India Enacts New Privacy Law: The Digital Personal Data Protection Act

August 28, 2023

India enacted its new privacy law—the Digital Personal Data Protection Act, 2023 (DPDP Act) on August 11. Once in effect, the DPDP Act will replace the relevant provisions of the Information Technology Act, 2000, Information Technology (Amendment) Act, 2008, and the Information Technology (Reasonable Security Practices and Procedures and Sensitive Personal Data or Information) Rules, 2011.

The law will come into effect on a date to be decided by the central government, which is authorized to determine different dates for entry into force of various provisions of the legislation. The central government is also entitled to enact separate rules to give effect to various provisions of the DPDP Act. Only when these rules are issued will we be able to understand the full scope of this new law.

In the interim period, businesses will have to ensure that their data systems and practices continue to comply with the provisions of current laws, while also preparing for the entry into force of the DPDP Act.


Digital Personal Data

The DPDP Act applies to the processing of digital personal data, which is broadly defined as data in digital form (whether collected in digital form, or in non-digital form and then digitized) about an individual, who is identifiable by such data.

Extra-Territorial Application

The DPDP Act applies to the processing of digital personal data in India, and also outside India if such processing is in connection with offering goods or services to data subjects who reside in India.

Obligations of Data Controllers

The DPDP Act imposes various obligations on data controllers (or “data fiduciaries” as defined by the DPDP Act) processing digital personal data of data subjects (“data principals” as defined by the DPDP Act) in India, including the following:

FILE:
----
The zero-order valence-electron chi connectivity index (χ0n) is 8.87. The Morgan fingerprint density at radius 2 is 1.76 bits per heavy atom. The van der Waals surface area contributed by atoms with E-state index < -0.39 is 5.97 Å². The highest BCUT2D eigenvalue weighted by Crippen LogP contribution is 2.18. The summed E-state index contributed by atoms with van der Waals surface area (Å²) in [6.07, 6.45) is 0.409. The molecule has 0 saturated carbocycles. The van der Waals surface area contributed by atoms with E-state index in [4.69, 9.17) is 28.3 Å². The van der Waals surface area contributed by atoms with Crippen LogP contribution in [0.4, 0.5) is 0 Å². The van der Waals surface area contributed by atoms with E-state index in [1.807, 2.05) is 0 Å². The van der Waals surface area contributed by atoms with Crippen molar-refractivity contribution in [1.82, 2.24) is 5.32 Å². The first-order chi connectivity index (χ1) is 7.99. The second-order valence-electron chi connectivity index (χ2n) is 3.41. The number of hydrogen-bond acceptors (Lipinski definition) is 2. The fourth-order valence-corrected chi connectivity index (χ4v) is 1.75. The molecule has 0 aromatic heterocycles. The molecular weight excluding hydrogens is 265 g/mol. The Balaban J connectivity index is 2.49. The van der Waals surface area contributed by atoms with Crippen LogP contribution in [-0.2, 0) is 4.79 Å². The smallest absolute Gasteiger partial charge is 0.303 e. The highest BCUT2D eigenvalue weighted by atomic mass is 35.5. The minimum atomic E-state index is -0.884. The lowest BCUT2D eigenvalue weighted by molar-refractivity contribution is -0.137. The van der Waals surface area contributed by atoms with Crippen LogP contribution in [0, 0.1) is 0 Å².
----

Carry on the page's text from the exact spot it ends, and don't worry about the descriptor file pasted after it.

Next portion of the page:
• Consent: Data controllers require the consent of data subjects in order to process their digital personal data, subject to certain “legitimate use” exceptions (e.g., the voluntary provision of data, to avail of government benefits, in case of medical emergencies, or employment-related data). Such consent should be “free, specific, informed, unconditional and unambiguous” and should be communicated through clear affirmative action signifying agreement to the processing of the data subject’s personal data for the specified purpose, and shall be limited to only such personal data as is necessary for such specified purpose. Such consent may also be withdrawn by the data subject. Unlike the GDPR, the DPDP Act envisages a “consent manager” who should be registered with the Data Protection Board of India, and who would act as a point of contact to enable a data subject to give, manage, review, and withdraw their consent.
  • Notice: In order to obtain consent, data controllers should provide the data subjects with a notice specifying what personal data is to be collected, the purposes for which such data will be processed, how the data subjects can exercise their rights in respect of such data and the contact details of the relevant data protection officer or other responsible person at the data controller who will be responsible for responding to data subjects’ request to exercise their rights.
  • Recordkeeping: Data controllers will have to demonstrate that notice and consent requirements were met and will need to maintain relevant records.
  • Data Transfers: Digital personal data may be transferred outside of India, except to countries restricted by Indian authorities. The list of restricted countries will be released later by the central government. In addition, business process outsourcing providers are exempted from the DPDP Act for processing personal data of data subjects not within the territory of India, if this is pursuant to any contract entered into with any person outside the territory of India by any person based in India. However, certain provisions of the DPDP Act would still apply, such as the obligation to implement “reasonable security safeguards to prevent [a] personal data breach.”